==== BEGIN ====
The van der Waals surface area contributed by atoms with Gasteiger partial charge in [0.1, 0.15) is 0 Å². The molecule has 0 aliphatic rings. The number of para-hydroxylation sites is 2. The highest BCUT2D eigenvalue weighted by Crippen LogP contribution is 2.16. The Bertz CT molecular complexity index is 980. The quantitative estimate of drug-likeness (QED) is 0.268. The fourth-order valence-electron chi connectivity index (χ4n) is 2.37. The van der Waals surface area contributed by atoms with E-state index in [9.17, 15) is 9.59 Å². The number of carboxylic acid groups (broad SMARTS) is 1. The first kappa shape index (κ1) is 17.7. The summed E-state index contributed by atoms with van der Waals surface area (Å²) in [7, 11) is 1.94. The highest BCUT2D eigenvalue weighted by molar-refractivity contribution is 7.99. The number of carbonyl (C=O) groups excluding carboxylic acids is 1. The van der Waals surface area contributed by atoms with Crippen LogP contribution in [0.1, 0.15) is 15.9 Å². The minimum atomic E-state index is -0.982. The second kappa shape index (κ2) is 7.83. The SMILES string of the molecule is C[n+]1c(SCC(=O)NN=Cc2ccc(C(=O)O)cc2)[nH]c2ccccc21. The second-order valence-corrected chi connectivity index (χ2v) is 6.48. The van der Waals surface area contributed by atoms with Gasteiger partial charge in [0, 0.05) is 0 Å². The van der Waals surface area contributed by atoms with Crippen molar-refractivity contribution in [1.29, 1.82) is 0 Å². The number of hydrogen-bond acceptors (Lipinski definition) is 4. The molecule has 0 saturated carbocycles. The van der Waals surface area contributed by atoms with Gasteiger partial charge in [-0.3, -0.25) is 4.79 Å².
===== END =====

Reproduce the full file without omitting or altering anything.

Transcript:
The van der Waals surface area contributed by atoms with Gasteiger partial charge in [0.1, 0.15) is 0 Å². The molecule has 0 aliphatic rings. The number of para-hydroxylation sites is 2. The highest BCUT2D eigenvalue weighted by Crippen LogP contribution is 2.16. The Bertz CT molecular complexity index is 980. The quantitative estimate of drug-likeness (QED) is 0.268. The fourth-order valence-electron chi connectivity index (χ4n) is 2.37. The van der Waals surface area contributed by atoms with E-state index in [9.17, 15) is 9.59 Å². The number of carboxylic acid groups (broad SMARTS) is 1. The first kappa shape index (κ1) is 17.7. The summed E-state index contributed by atoms with van der Waals surface area (Å²) in [7, 11) is 1.94. The highest BCUT2D eigenvalue weighted by molar-refractivity contribution is 7.99. The number of carbonyl (C=O) groups excluding carboxylic acids is 1. The van der Waals surface area contributed by atoms with Crippen LogP contribution in [0.1, 0.15) is 15.9 Å². The minimum atomic E-state index is -0.982. The second kappa shape index (κ2) is 7.83. The SMILES string of the molecule is C[n+]1c(SCC(=O)NN=Cc2ccc(C(=O)O)cc2)[nH]c2ccccc21. The second-order valence-corrected chi connectivity index (χ2v) is 6.48. The van der Waals surface area contributed by atoms with Gasteiger partial charge in [0, 0.05) is 0 Å². The van der Waals surface area contributed by atoms with Crippen molar-refractivity contribution in [1.29, 1.82) is 0 Å². The number of hydrogen-bond acceptors (Lipinski definition) is 4. The molecule has 0 saturated carbocycles. The van der Waals surface area contributed by atoms with Gasteiger partial charge in [-0.3, -0.25) is 4.79 Å².